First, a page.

We can’t know whether the Tampa Bay Buccaneers were wise trading for Darrelle Revis until he proves fully recovered from a serious knee injury.
We won’t know whether the New York Jets did the smart thing by dealing their star cornerback until seeing how the NFL careers unfold of the players who are acquired by the draft picks Tampa Bay surrendered (13th overall pick in 2013, conditional third- or fourth-round pick in 2014).
This much became certain: The chances of Rex Ryan remaining head coach beyond this season have taken another major hit.
Ryan already was facing long odds entering the 2013 campaign. After consecutive appearances in the AFC Championship Game, the Jets have gone two seasons without a winning record. Mike Tannenbaum, the general manager who hired Ryan in 2009, was fired after last year turned into the type of circus that would have made Barnum & Bailey proud.
New GM John Idzik has spent the offseason trying to clean up the mess left behind by his predecessor. That includes contracts Tannenbaum gave to Revis and quarterback Mark Sanchez, not to mention the Tim Tebow debacle. With salary cap issues, the Jets weren’t major players in free agency and suffered losses on their own roster that must still be filled.
New York’s best player is now a goner, too.
The Jets can’t be blamed for making this move. Revis was entering the final season of a four-year, $46 million contract. Tannenbaum foolishly agreed to a clause that prevented the Jets from using their franchise tag on Revis in 2014.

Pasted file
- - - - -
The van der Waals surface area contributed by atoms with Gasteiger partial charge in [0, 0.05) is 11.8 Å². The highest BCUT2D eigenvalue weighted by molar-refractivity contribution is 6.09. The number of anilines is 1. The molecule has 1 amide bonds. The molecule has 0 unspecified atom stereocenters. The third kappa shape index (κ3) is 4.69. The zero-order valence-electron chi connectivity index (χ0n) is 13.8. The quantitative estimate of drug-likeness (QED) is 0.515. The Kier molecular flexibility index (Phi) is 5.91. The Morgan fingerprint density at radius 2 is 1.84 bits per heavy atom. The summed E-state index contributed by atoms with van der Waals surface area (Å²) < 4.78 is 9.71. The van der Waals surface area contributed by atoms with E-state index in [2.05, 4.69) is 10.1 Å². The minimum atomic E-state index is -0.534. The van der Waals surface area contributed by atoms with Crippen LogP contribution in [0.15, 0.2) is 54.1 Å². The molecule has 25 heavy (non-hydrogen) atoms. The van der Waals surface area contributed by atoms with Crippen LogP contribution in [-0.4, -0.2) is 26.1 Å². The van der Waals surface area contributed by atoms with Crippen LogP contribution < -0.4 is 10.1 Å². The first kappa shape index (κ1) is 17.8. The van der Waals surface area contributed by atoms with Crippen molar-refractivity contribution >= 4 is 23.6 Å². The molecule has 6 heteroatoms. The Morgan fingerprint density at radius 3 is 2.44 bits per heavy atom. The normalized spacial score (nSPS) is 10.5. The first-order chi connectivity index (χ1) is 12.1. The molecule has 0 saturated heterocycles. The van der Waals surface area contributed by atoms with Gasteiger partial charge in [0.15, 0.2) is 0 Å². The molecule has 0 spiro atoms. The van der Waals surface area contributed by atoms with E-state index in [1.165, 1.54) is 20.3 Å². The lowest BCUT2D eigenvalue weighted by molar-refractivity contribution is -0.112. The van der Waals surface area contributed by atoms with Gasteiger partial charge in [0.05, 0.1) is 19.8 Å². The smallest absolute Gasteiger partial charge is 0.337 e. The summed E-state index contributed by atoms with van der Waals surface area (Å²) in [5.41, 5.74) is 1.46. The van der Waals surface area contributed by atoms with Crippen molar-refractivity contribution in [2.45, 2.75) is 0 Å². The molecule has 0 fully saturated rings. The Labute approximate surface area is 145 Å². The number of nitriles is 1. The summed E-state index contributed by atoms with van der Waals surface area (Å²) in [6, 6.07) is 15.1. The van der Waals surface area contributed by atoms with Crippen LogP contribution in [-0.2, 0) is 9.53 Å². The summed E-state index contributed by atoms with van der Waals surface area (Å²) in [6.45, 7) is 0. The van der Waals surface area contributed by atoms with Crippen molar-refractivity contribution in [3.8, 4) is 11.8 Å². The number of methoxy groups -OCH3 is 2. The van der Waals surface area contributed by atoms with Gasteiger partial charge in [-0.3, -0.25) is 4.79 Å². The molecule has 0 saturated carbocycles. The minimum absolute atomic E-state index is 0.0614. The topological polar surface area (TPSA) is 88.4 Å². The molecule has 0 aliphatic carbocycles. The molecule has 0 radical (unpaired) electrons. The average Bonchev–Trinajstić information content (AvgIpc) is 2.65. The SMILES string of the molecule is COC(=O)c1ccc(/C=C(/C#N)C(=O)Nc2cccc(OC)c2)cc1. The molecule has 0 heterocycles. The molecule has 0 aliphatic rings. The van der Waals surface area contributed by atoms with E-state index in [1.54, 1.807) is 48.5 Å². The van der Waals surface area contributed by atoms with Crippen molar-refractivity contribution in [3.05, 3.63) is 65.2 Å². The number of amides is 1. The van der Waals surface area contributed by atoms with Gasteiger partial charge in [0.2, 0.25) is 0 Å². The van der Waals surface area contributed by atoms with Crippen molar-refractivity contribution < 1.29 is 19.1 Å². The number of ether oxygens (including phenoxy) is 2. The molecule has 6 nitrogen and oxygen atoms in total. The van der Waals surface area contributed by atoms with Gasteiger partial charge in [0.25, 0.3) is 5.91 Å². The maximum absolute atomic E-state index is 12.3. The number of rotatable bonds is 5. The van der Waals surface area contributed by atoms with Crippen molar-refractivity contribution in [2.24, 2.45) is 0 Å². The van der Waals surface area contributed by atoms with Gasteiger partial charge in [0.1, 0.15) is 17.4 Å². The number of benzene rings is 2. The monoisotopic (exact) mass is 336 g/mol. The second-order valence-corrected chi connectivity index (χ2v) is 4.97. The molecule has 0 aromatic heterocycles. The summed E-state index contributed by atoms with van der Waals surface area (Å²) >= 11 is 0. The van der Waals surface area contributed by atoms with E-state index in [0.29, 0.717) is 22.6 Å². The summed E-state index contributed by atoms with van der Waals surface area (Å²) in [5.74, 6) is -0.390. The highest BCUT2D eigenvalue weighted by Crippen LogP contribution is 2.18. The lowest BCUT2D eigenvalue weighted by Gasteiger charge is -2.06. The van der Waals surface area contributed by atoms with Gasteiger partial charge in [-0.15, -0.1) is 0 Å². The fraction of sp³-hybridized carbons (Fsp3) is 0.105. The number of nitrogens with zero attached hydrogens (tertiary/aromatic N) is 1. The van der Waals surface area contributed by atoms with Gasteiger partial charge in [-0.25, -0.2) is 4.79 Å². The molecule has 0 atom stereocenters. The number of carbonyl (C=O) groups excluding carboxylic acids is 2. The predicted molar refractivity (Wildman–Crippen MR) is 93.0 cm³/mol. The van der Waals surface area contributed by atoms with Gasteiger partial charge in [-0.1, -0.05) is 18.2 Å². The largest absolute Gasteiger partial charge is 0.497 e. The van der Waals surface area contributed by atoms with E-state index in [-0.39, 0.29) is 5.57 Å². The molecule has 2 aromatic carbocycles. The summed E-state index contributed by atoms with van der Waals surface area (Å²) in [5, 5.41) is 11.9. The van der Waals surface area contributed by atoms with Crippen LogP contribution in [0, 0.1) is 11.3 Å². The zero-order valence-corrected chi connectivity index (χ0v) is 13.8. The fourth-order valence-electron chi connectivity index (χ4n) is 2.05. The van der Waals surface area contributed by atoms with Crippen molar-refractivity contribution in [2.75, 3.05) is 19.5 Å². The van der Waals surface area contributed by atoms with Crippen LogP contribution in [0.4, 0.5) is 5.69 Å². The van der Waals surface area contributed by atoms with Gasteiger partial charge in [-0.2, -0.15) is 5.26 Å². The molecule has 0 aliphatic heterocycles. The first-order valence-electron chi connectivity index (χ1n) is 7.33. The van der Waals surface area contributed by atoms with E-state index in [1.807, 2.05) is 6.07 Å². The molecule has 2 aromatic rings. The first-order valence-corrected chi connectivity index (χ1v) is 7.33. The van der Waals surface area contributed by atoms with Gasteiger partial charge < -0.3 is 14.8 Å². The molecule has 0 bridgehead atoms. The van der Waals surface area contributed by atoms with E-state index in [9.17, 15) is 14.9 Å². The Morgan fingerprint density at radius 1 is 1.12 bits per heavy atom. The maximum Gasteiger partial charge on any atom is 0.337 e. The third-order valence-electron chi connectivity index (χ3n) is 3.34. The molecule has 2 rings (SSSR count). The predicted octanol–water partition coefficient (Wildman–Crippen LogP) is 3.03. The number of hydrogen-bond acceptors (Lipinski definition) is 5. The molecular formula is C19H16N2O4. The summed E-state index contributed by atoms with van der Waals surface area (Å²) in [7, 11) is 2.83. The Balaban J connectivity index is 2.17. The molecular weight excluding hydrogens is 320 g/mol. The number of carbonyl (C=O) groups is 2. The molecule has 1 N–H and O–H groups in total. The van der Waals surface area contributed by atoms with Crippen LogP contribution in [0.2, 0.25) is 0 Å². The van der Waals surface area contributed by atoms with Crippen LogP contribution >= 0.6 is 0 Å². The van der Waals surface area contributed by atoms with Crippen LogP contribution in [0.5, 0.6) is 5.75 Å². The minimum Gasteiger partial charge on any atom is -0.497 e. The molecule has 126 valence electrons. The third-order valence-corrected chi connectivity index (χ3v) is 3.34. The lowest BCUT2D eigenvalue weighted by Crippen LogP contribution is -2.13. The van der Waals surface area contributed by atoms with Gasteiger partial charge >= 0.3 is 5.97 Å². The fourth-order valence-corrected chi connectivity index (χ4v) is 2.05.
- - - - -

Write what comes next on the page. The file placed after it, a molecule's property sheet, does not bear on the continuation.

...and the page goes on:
Owner Woody Johnson believed his team would struggle to strike a Revis contract extension. The Jets are in full-fledged rebuilding mode. Plus, there are no guarantees Revis will be the same elite player as before his anterior cruciate ligament was torn last September against Miami.
Add all this together and it makes sense for the Jets to get what they could for Revis even with $12 million in “dead money” set to count against New York’s cap.
Not that this trade does Ryan any favors.
Ryan loved being able to field a defense with a cornerback who could eliminate an opponent’s top wide receiver from making much if any impact. While fellow Jets cornerbackAntonio Cromartie is strong in coverage, he doesn’t afford Ryan that same shut-down option.
Mind you, Ryan has no right to complain. He was tied to the hip with Tannenbaum. Ryan was involved with the decisions that put New York in these straits. He may have gotten fired at the end of last season if the field of replacements wouldn’t have been so limited by what the new head coach would be inheriting.
The Revis deal is another reminder of Ryan’s tenuous status and how much his say in personnel moves has dwindled under Idzik. At the NFL Scouting Combine in February, Ryan said there was “no validity” to the report that Revis was on the market. He also joked that the Jets would “probably look into it” if they could get a player the caliber of Jim Brown in that trade.
There’s no reason for Ryan to kid now.
Ryan seems destined to slog through another fruitless Jets season before getting dismissed. The only chance for Ryan to stick is winning with less talent than he has ever had before in New York. That includes no obvious solution to New York’s quarterbacking problems. Even if the Jets chose one in the first round, none of the top prospects are pegged as instant starters like Andrew Luck and Robert Griffin III in 2012. Sanchez or retread David Garrard would still be projected as the 2013 starter with Tebow a likely goner by the start of the regular season.
Ryan shouldn’t be completely counted out. Beyond all his public bluster and bravado is a talented coach whose players still gave strong effort for him as last season fell apart. That speaks volumes to the respect he still commands and gives Ryan a shot at survival.
It just becomes far more difficult after Revis Island drifted into Tampa Bay.